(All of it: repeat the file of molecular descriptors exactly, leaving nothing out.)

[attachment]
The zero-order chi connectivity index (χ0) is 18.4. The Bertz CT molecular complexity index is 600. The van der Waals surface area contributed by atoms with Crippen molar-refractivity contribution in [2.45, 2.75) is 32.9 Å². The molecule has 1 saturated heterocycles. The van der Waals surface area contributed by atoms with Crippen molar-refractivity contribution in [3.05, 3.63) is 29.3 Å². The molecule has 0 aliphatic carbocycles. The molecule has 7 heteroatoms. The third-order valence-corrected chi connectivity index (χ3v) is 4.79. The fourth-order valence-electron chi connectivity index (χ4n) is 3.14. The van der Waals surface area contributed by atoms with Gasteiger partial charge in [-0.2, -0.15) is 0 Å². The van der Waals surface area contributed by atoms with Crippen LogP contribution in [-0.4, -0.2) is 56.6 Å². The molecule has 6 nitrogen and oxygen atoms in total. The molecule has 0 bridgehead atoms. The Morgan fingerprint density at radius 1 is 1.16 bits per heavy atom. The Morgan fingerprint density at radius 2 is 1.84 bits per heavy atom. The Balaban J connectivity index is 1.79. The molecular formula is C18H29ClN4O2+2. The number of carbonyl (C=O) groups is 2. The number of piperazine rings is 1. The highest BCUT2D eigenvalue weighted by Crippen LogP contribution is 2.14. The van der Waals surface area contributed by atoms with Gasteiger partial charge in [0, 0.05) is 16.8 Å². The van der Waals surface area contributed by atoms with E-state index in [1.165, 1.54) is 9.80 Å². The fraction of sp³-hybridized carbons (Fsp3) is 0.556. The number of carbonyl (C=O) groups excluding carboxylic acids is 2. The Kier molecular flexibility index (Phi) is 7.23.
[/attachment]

The zero-order chi connectivity index (χ0) is 18.4. The Bertz CT molecular complexity index is 600. The van der Waals surface area contributed by atoms with Crippen molar-refractivity contribution in [2.45, 2.75) is 32.9 Å². The molecule has 1 saturated heterocycles. The van der Waals surface area contributed by atoms with Crippen molar-refractivity contribution in [3.05, 3.63) is 29.3 Å². The molecule has 0 aliphatic carbocycles. The molecule has 7 heteroatoms. The third-order valence-corrected chi connectivity index (χ3v) is 4.79. The fourth-order valence-electron chi connectivity index (χ4n) is 3.14. The van der Waals surface area contributed by atoms with Gasteiger partial charge in [-0.2, -0.15) is 0 Å². The van der Waals surface area contributed by atoms with Crippen LogP contribution in [-0.4, -0.2) is 56.6 Å². The molecule has 6 nitrogen and oxygen atoms in total. The molecule has 0 bridgehead atoms. The Morgan fingerprint density at radius 1 is 1.16 bits per heavy atom. The Morgan fingerprint density at radius 2 is 1.84 bits per heavy atom. The Balaban J connectivity index is 1.79. The molecular formula is C18H29ClN4O2+2. The number of carbonyl (C=O) groups is 2. The number of piperazine rings is 1. The highest BCUT2D eigenvalue weighted by Crippen LogP contribution is 2.14. The van der Waals surface area contributed by atoms with Gasteiger partial charge in [0, 0.05) is 16.8 Å². The van der Waals surface area contributed by atoms with E-state index in [1.165, 1.54) is 9.80 Å². The fraction of sp³-hybridized carbons (Fsp3) is 0.556. The number of carbonyl (C=O) groups excluding carboxylic acids is 2. The Kier molecular flexibility index (Phi) is 7.23.